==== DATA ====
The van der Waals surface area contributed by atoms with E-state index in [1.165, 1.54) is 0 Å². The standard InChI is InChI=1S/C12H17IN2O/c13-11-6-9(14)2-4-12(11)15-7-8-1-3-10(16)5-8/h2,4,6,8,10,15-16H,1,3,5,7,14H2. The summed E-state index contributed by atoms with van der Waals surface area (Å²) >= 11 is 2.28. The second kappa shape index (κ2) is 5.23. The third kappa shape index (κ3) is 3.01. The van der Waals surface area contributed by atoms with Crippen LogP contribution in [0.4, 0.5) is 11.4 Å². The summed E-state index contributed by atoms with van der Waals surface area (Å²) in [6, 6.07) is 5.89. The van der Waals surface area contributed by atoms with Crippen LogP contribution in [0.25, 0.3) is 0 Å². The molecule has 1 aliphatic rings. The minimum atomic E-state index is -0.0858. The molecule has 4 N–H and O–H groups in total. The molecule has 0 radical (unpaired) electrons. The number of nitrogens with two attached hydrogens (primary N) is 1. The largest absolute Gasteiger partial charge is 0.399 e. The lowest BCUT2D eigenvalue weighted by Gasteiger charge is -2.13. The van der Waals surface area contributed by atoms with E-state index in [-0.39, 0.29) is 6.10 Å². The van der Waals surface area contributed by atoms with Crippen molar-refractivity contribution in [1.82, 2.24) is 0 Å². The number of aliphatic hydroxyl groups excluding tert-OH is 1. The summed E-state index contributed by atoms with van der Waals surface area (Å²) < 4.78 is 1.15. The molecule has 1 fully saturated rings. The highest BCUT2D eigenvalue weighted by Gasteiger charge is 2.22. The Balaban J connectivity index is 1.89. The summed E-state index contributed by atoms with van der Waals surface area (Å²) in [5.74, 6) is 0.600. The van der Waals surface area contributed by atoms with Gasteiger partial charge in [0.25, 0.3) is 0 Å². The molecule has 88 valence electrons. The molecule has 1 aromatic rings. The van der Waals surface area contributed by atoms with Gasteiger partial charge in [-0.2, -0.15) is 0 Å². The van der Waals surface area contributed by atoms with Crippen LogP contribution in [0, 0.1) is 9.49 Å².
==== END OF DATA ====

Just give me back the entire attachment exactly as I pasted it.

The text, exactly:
The van der Waals surface area contributed by atoms with E-state index in [1.165, 1.54) is 0 Å². The standard InChI is InChI=1S/C12H17IN2O/c13-11-6-9(14)2-4-12(11)15-7-8-1-3-10(16)5-8/h2,4,6,8,10,15-16H,1,3,5,7,14H2. The summed E-state index contributed by atoms with van der Waals surface area (Å²) >= 11 is 2.28. The second kappa shape index (κ2) is 5.23. The third kappa shape index (κ3) is 3.01. The van der Waals surface area contributed by atoms with Crippen LogP contribution in [0.4, 0.5) is 11.4 Å². The summed E-state index contributed by atoms with van der Waals surface area (Å²) in [6, 6.07) is 5.89. The van der Waals surface area contributed by atoms with Crippen LogP contribution in [0.25, 0.3) is 0 Å². The molecule has 1 aliphatic rings. The minimum atomic E-state index is -0.0858. The molecule has 4 N–H and O–H groups in total. The molecule has 0 radical (unpaired) electrons. The number of nitrogens with two attached hydrogens (primary N) is 1. The largest absolute Gasteiger partial charge is 0.399 e. The lowest BCUT2D eigenvalue weighted by Gasteiger charge is -2.13. The van der Waals surface area contributed by atoms with E-state index in [-0.39, 0.29) is 6.10 Å². The van der Waals surface area contributed by atoms with Crippen molar-refractivity contribution in [1.82, 2.24) is 0 Å². The number of aliphatic hydroxyl groups excluding tert-OH is 1. The summed E-state index contributed by atoms with van der Waals surface area (Å²) < 4.78 is 1.15. The molecule has 1 fully saturated rings. The highest BCUT2D eigenvalue weighted by Gasteiger charge is 2.22. The Balaban J connectivity index is 1.89. The summed E-state index contributed by atoms with van der Waals surface area (Å²) in [5.74, 6) is 0.600. The van der Waals surface area contributed by atoms with Gasteiger partial charge in [0.25, 0.3) is 0 Å². The molecule has 88 valence electrons. The molecule has 1 aromatic rings. The van der Waals surface area contributed by atoms with Gasteiger partial charge in [-0.2, -0.15) is 0 Å². The van der Waals surface area contributed by atoms with Crippen LogP contribution in [0, 0.1) is 9.49 Å².